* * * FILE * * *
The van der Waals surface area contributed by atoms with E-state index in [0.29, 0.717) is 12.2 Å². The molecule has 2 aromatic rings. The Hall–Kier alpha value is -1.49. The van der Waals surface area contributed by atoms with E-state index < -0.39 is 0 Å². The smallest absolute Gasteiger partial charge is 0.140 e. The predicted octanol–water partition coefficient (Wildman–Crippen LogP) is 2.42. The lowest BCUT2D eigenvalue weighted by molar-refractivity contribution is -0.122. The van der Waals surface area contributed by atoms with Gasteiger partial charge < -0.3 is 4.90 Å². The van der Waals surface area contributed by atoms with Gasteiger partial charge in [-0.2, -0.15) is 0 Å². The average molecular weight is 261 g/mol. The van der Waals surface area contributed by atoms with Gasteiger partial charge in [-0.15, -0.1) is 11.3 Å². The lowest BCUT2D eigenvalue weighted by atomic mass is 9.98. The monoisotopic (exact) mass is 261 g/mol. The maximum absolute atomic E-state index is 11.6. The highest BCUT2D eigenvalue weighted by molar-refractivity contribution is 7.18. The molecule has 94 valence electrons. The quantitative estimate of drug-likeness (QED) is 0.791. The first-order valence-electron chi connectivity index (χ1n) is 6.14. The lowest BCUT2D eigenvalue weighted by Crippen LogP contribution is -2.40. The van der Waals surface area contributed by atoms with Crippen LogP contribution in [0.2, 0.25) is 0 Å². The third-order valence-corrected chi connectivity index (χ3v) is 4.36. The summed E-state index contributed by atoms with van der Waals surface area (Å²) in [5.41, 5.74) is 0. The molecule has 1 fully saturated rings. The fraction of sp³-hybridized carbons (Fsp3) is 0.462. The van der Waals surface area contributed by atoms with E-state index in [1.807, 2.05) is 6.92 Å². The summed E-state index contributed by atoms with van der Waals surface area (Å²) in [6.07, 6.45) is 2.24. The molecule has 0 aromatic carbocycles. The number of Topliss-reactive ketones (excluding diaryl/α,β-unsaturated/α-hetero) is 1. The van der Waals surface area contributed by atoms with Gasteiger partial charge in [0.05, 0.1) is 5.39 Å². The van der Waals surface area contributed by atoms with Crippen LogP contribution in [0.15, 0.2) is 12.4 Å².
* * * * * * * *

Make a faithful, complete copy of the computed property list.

The van der Waals surface area contributed by atoms with E-state index in [0.29, 0.717) is 12.2 Å². The molecule has 2 aromatic rings. The Hall–Kier alpha value is -1.49. The van der Waals surface area contributed by atoms with E-state index < -0.39 is 0 Å². The smallest absolute Gasteiger partial charge is 0.140 e. The predicted octanol–water partition coefficient (Wildman–Crippen LogP) is 2.42. The lowest BCUT2D eigenvalue weighted by molar-refractivity contribution is -0.122. The van der Waals surface area contributed by atoms with Gasteiger partial charge < -0.3 is 4.90 Å². The van der Waals surface area contributed by atoms with Gasteiger partial charge in [-0.2, -0.15) is 0 Å². The average molecular weight is 261 g/mol. The van der Waals surface area contributed by atoms with Gasteiger partial charge in [-0.15, -0.1) is 11.3 Å². The lowest BCUT2D eigenvalue weighted by atomic mass is 9.98. The monoisotopic (exact) mass is 261 g/mol. The maximum absolute atomic E-state index is 11.6. The highest BCUT2D eigenvalue weighted by molar-refractivity contribution is 7.18. The molecule has 94 valence electrons. The quantitative estimate of drug-likeness (QED) is 0.791. The first-order valence-electron chi connectivity index (χ1n) is 6.14. The lowest BCUT2D eigenvalue weighted by Crippen LogP contribution is -2.40. The van der Waals surface area contributed by atoms with Crippen LogP contribution in [0.2, 0.25) is 0 Å². The third-order valence-corrected chi connectivity index (χ3v) is 4.36. The summed E-state index contributed by atoms with van der Waals surface area (Å²) in [5.41, 5.74) is 0. The molecule has 1 fully saturated rings. The fraction of sp³-hybridized carbons (Fsp3) is 0.462. The van der Waals surface area contributed by atoms with E-state index in [1.807, 2.05) is 6.92 Å². The summed E-state index contributed by atoms with van der Waals surface area (Å²) in [6.07, 6.45) is 2.24. The molecule has 0 aromatic carbocycles. The number of Topliss-reactive ketones (excluding diaryl/α,β-unsaturated/α-hetero) is 1. The van der Waals surface area contributed by atoms with Gasteiger partial charge in [0.05, 0.1) is 5.39 Å². The van der Waals surface area contributed by atoms with Crippen LogP contribution in [0.15, 0.2) is 12.4 Å².